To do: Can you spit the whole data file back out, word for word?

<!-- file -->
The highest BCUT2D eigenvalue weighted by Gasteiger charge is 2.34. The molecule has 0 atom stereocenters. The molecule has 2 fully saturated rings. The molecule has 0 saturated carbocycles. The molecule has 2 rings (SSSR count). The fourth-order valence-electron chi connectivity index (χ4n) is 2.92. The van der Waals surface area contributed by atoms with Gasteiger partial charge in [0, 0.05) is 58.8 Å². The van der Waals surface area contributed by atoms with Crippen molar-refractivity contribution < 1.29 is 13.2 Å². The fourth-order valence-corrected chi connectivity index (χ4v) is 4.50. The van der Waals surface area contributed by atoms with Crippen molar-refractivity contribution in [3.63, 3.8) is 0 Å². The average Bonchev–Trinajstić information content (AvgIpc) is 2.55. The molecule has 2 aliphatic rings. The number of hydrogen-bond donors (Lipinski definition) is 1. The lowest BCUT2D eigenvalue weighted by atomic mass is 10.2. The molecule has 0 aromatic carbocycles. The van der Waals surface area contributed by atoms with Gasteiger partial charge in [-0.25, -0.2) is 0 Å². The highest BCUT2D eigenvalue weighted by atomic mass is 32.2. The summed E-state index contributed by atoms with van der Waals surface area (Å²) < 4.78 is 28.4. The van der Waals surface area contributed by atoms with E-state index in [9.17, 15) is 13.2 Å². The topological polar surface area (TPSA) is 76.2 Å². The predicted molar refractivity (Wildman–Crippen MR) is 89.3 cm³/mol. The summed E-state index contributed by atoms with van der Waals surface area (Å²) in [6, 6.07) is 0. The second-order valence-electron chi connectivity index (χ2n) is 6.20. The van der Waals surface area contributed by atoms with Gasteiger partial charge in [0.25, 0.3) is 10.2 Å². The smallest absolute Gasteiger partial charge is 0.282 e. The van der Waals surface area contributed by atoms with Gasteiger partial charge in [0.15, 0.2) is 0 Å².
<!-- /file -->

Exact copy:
The highest BCUT2D eigenvalue weighted by Gasteiger charge is 2.34. The molecule has 0 atom stereocenters. The molecule has 2 fully saturated rings. The molecule has 0 saturated carbocycles. The molecule has 2 rings (SSSR count). The fourth-order valence-electron chi connectivity index (χ4n) is 2.92. The van der Waals surface area contributed by atoms with Gasteiger partial charge in [0, 0.05) is 58.8 Å². The van der Waals surface area contributed by atoms with Crippen molar-refractivity contribution < 1.29 is 13.2 Å². The fourth-order valence-corrected chi connectivity index (χ4v) is 4.50. The van der Waals surface area contributed by atoms with Crippen molar-refractivity contribution in [3.63, 3.8) is 0 Å². The average Bonchev–Trinajstić information content (AvgIpc) is 2.55. The molecule has 2 aliphatic rings. The number of hydrogen-bond donors (Lipinski definition) is 1. The lowest BCUT2D eigenvalue weighted by atomic mass is 10.2. The molecule has 0 aromatic carbocycles. The van der Waals surface area contributed by atoms with Gasteiger partial charge in [-0.25, -0.2) is 0 Å². The highest BCUT2D eigenvalue weighted by atomic mass is 32.2. The summed E-state index contributed by atoms with van der Waals surface area (Å²) < 4.78 is 28.4. The van der Waals surface area contributed by atoms with E-state index in [9.17, 15) is 13.2 Å². The topological polar surface area (TPSA) is 76.2 Å². The predicted molar refractivity (Wildman–Crippen MR) is 89.3 cm³/mol. The summed E-state index contributed by atoms with van der Waals surface area (Å²) in [6, 6.07) is 0. The second-order valence-electron chi connectivity index (χ2n) is 6.20. The van der Waals surface area contributed by atoms with Gasteiger partial charge in [0.25, 0.3) is 10.2 Å². The smallest absolute Gasteiger partial charge is 0.282 e. The van der Waals surface area contributed by atoms with Gasteiger partial charge in [0.15, 0.2) is 0 Å².